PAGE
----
Which elements of the series tend to be better covered than others on Wikipedia? Are any of the books or episodes neglected?
sgeureka: So far, I haven't seen any good wikipedia article specifically on fictional worlds (i.e. setting and geography). So I started working on the World of A Song of Ice and Fire article, and it's my long-term plan is to get it to Good article status.
TenTonParasol: All of the season one episodes are pretty well covered; they're all Good Article status, I believe. The World article is also very nicely covered, thanks to sgeureka. From a quick look-through, most of the season two episodes aren't as well covered. And the character list could use a lot of work.
Jclemens:User:Sandstein and I worked on the first series episode articles, and I hope to finish off S1 and S2 to Good Article (episodes), Featured List (series/season articles), and thus Good Topic eventually. I think good topic is an excellent target for popular topics, because it assures our readers they'll get a good treatment of a topic, without the added work that goes into a Featured Topic. I work on the TV series because it is the gateway for so many new readers into Wikipedia, and the Wikiproject should be focusing on such high-visibility articles.
Sandstein: I think we have everything reasonably well covered on the TV side of things. The articles about the books could need some more attention; e.g. A Storm of Swords is mostly plot summary now.
Does the project deal with a lot of fancruft? Has sourcing been an issue with any articles? What are the most difficult aspects to improving articles about the series?
sgeureka: All in all, I'd say the ASOIAF book-related coverage doesn't suffer from excessive fancruft anymore, thanks to the good work of editors before I joined the wikiproject. I have tons of real-world information in my userspace and a few secondary ASOIAF books on my shelf, and I know how to find plot references in the multi-thousand-page story quickly. So the most difficult thing for me is actually finding the time to add the material and the refs to the articles.
TenTonParasol: I don't know what it was like before, but I can say there isn't as much fancruft as I've seen in other articles (though I do worry a bit about the character list). I have a lot of reviews book-marked and queued in my Readability account. Finding references in the books is not as hard as it seems. I can sometimes remember about where something happened or what point of view character witnessed it, and what I can't remember I can generally use A Wiki of Ice and Fire as a guide. The problem is finding the motivation to add the references, which isn't unique to this family of articles. Besides my laziness, the hardest thing is deciding what to cut out when writing the character entries. There's a lot of nuance in these characters, and in five books, each with hundreds and hundreds of pages, there's so much character development. I just want present everyone with a whole view of the characters as I think the fandom generally cherry-picks traits and refuses to see entire sides of the characters. But at the same time, I'm afraid I'm contributing cruft.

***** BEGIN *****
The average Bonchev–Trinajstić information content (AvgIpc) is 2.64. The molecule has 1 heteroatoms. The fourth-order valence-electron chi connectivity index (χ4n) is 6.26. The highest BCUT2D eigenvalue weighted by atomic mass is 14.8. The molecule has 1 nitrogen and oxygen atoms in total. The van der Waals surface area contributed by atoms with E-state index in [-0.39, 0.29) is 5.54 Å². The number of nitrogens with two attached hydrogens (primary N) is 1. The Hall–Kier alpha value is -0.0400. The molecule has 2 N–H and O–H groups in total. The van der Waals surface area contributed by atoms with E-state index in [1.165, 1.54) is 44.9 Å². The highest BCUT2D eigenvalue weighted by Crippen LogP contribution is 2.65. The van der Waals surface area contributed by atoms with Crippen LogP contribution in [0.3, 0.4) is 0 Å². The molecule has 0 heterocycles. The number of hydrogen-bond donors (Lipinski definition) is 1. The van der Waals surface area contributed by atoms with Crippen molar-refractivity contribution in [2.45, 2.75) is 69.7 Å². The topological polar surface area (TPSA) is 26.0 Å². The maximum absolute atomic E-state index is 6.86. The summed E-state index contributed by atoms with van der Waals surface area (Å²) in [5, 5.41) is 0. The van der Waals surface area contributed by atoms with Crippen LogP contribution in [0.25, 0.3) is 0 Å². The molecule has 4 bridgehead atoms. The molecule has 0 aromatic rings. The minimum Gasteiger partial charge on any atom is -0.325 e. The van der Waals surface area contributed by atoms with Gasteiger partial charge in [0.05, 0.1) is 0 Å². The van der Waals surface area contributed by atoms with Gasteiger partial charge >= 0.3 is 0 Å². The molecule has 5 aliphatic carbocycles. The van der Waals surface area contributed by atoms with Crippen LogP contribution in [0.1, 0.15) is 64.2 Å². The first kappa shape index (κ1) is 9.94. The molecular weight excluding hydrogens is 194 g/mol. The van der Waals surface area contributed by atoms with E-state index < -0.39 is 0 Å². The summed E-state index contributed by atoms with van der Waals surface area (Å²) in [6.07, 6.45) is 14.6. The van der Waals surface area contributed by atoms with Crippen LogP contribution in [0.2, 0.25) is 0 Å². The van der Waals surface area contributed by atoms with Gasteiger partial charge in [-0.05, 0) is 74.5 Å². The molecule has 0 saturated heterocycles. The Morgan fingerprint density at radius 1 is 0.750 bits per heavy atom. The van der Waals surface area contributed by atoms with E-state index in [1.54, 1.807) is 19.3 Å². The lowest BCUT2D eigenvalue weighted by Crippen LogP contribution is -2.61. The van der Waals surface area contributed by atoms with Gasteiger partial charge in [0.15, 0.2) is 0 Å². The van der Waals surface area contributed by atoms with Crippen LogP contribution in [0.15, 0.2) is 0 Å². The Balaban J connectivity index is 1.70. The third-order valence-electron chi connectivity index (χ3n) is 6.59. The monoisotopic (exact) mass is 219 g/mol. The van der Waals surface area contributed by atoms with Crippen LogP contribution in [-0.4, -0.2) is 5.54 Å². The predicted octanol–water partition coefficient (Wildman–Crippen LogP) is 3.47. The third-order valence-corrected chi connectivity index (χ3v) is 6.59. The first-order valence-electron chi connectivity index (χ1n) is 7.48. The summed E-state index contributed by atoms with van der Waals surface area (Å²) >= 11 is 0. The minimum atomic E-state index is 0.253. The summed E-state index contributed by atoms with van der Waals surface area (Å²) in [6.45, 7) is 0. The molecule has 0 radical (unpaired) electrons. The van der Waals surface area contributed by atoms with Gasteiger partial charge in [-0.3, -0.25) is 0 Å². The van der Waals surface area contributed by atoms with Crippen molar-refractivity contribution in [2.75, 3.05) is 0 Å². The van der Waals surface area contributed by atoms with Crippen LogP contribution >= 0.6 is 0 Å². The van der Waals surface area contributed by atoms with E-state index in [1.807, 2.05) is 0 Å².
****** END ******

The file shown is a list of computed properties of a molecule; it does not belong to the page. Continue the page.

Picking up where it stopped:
Jclemens: Actually, I think "fancruft" as it applies to A Song of Ice and Fire has been redefined. Fancruft are things that no one actually talks about in reliable sources because it's petty nuance that no one but the hardest core of fans ever care about. With the exploding popularity of the TV show and the books upon which it is based, what used to be considered fancruft is now actually a lot more mainstream.
Sandstein: There's not as much fancruft as in articles covering other popular culture franchises, in part perhaps for the reasons Jclemens mentions, but probably also because several experienced editors are watching the articles. And for some reason the topic doesn't seem to attract the type of ultra-fanboy editor willing to devote page after page to, say, the clothes worn by each character or their romantic relationships. One minor issue is that the TV series articles are relatively often edited to add leaked casting announcements or other rumors sourced to fan websites, which unfortunately we can't accept.
How is the project preparing for the next season of Game of Thrones? Are there any articles that fans can work on while waiting for the sixth novel?
sgeureka: The novels have always taken years to get published, and ten TV episodes of hype per year isn't that much either. So, unlike a lot of fiction wikiprojects I know, this project isn't really about coordinating the weekly TV rush&news and preparing the immediate future, but it's a place that offers long-term coordination and gathering opinions.
Jclemens: I will be going through and polishing up the work of enthusiastic and dedicated Wikipedians, who form the backbone of the project's contributions and create the series' episode articles as they go. I need to work on S2 first, but will probably be doing that once the DVDs come out.
What are the project's most pressing needs? How can a new contributor help today?
sgeureka: Thankfully, the project is in a state where I don't see any pressing needs. The "Other media" secondary articles may need a little extra love though, since sources and enthusiam are a admittedly harder to come by for them. With such a large franchise, there is something for everyone's taste. Help is always welcome.
Sandstein: I agree that there aren't any pressing needs right now, but there are always quality improvements to be made. A permanent concern in most articles about fiction is to keep the focus of the article on the real world and the works' reception in secondary sources, rather than immersing the reader in the fictional setting the works take place in. The style guide for writing about fiction has good advice about how most articles about A Song of Ice and Fire, or other articles about fiction, could still be improved.